Once we make a mistake, we can become defensive because we are uncomfortable with violating our own image of being a good person. We fight to maintain the notion that we are a good person, rationalizing and giving excuses as to why we chose an action that made us less than a good person. “…the latest work that I’ve been doing on bounded ethicality with Mary Kern says that we’re not only prone to mistakes — that tendency towards mistakes depends on how close we are to that red zone [being defensive or angry]. So most of the time, nobody’s challenging our good person identity, and so we’re not thinking too much about the ethical implications of our decisions, and our model shows that we’re then spiraling towards less and less ethical behavior most of the time.” We can see this when we tell ourselves it is ok to have another cookie, it is small, and we have already eaten more than we should have.
What About if Someone Else Calls Us Out?
Somebody else might challenge our identity as a “good person.” Upon reflection, we can find that we may be challenging this view ourselves. “So the ethical implications of our decisions become really [important], and in those cases, we spiral towards more and more good person behavior, or, to be more precise, towards more and more behavior that makes us feel like a good person.” (Chugh)
Letting Go = Learning
Dolly’s idea when dealing with being bounded ethicality is that we sometimes can overestimate the importance our inner compass when it comes to making ethical decisions. “We perhaps are overestimating how much our self-interest is driving our decisions, and perhaps we don’t realize how much our self-view as a good person is affecting our behavior, that in fact, we’re working so hard to protect that good person identity, to keep out of that red zone, that we’re not actually giving ourselves space to learn from our mistakes and actually be better people.”
We might expect this to be easy, but often letting go is hard. The definition most of us have for a good person is an either-or. You are either a good person or not, you have integrity or you do not.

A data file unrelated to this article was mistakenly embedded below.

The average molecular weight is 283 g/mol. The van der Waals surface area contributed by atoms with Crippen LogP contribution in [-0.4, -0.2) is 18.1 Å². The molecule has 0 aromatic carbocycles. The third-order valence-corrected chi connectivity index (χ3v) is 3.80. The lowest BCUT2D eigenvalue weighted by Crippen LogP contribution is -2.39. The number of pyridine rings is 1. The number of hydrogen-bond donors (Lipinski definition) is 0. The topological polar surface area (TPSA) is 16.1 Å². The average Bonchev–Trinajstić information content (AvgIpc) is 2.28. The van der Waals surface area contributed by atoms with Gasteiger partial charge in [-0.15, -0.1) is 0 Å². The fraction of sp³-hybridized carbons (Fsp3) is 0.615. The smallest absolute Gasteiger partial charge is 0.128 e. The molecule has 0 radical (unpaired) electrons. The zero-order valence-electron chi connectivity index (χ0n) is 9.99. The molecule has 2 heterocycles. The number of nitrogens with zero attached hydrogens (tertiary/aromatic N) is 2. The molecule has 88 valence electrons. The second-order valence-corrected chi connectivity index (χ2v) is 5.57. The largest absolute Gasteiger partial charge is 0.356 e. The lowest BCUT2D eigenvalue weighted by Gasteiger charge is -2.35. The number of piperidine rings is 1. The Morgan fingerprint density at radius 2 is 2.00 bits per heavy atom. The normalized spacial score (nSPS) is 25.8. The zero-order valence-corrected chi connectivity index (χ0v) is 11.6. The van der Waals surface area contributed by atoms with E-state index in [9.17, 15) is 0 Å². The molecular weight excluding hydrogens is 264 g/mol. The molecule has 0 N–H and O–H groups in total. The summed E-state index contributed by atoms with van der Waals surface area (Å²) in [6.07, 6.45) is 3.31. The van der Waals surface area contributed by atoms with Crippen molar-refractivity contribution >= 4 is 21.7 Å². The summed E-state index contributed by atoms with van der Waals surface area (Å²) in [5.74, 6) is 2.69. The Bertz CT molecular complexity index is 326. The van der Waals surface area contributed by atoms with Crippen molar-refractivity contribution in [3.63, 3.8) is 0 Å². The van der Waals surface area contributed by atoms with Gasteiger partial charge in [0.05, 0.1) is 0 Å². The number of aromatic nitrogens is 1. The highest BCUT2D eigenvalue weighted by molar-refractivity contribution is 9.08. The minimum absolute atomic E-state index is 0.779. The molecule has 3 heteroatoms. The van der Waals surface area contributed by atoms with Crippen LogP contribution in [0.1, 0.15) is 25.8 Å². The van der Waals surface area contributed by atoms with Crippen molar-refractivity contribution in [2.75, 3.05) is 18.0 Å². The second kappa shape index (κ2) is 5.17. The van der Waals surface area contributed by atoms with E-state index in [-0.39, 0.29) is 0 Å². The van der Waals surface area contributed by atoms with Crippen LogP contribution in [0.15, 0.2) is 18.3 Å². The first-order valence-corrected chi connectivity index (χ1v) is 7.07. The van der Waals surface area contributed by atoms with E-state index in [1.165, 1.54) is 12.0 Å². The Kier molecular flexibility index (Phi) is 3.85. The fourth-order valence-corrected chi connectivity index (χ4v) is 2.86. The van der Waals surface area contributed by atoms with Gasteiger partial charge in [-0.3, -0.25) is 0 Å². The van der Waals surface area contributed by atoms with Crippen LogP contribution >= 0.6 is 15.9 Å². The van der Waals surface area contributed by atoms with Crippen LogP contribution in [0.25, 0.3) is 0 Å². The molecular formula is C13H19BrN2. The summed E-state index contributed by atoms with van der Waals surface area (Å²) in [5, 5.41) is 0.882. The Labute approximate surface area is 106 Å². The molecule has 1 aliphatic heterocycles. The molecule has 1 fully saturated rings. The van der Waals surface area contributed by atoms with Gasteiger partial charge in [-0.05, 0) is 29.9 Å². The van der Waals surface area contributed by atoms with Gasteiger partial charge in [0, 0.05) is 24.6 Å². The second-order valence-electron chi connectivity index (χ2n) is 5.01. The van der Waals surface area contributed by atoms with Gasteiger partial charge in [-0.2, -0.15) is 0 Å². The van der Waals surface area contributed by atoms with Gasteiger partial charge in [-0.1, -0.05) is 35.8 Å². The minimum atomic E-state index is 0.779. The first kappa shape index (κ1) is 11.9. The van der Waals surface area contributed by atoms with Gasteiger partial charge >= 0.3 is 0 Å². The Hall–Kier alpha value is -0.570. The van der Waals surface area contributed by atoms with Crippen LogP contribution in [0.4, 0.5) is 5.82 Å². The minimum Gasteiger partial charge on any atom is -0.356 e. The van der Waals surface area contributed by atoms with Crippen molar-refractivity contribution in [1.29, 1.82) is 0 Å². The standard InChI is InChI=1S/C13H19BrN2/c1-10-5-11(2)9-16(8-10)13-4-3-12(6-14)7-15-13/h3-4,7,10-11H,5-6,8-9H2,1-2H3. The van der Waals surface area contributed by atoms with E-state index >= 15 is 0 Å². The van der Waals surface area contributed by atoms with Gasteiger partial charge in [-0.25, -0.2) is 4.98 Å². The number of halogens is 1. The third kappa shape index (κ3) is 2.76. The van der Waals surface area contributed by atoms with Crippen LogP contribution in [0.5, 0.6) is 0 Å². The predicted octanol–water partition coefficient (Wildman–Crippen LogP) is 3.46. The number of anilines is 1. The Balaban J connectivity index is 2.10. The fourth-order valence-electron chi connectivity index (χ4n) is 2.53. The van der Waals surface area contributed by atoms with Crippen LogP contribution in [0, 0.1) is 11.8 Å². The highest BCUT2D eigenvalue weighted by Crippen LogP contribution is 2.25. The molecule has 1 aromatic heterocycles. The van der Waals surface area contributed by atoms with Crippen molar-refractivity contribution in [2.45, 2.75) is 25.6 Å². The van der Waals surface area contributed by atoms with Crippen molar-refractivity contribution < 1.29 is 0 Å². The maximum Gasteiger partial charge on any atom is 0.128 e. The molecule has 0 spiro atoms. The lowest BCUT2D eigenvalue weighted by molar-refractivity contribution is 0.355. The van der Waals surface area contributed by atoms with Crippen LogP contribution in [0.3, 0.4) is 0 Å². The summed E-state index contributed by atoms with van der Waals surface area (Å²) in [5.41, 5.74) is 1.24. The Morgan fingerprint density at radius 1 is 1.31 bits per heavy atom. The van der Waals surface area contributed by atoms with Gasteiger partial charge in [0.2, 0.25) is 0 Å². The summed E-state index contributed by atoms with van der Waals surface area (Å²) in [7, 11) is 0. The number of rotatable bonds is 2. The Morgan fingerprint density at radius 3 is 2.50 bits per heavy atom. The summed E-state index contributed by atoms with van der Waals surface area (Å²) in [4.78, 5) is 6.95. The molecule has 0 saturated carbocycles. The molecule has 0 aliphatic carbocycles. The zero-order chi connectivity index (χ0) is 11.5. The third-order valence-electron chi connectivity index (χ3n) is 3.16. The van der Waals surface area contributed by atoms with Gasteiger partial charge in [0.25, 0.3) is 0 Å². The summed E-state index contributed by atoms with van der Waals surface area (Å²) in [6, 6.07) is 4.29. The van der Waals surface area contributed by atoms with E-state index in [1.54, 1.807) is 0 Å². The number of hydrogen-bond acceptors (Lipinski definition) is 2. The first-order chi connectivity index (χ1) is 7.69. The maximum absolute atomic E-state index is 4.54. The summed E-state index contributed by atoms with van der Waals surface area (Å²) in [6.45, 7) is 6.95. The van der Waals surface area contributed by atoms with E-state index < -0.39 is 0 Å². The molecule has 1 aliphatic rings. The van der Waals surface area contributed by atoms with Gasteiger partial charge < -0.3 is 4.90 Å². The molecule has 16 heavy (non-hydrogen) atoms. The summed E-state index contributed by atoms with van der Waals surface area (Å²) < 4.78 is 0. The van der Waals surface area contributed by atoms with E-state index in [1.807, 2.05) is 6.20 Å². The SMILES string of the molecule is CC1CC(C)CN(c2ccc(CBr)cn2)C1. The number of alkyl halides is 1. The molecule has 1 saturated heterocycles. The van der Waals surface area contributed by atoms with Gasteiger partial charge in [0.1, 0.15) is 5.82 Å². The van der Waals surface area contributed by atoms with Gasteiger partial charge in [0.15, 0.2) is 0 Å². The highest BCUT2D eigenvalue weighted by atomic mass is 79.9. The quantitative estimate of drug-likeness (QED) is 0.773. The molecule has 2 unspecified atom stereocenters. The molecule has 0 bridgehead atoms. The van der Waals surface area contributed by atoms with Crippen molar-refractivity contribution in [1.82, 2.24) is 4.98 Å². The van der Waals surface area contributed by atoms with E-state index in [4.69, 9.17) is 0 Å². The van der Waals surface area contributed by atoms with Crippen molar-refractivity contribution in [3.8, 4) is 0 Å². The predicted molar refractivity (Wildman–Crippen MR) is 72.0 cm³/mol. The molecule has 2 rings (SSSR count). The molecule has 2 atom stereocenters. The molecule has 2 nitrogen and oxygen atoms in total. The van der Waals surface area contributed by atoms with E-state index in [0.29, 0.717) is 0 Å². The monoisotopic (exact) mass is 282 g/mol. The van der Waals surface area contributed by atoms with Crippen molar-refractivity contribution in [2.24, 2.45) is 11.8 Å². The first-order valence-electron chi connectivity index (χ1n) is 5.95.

To learn and update our knowledge, we often have to go through processes like reading or talking to experts. One process is by learning from our mistakes, and getting better with each iteration. “But when it comes to being a good person, we think it’s something we’re just supposed to know, we’re just supposed to do, without the benefit of effort or growth.”
A Good-ish Person
Dolly Chugh proposes a concept that meets in the middle of the two concepts of a good person and a bad person. This concept is a “good-ish person.” She says, “…everyone just forget about being good people, just let it go, and instead, set a higher standard, a higher standard of being a good-ish person? A good-ish person absolutely still makes mistakes.” This middle ground of a good-ish person allows for a second something we all share, being human, making mistakes, and learning from them. “… as a good-ish person, I’m trying to learn from [mistakes], own them. I expect them and I go after them…As a good-ish person, in fact, I become better at noticing my own mistakes.”
Admitting that you are flawed or made a mistake can place us in a vulnerable position. But it is through reflection during the vulnerability that we can assess our definition of being a good person, the consequences of our decisions, and grow. Eventually we will see progress, growth, and begin to develop a new concept that allows us to get better.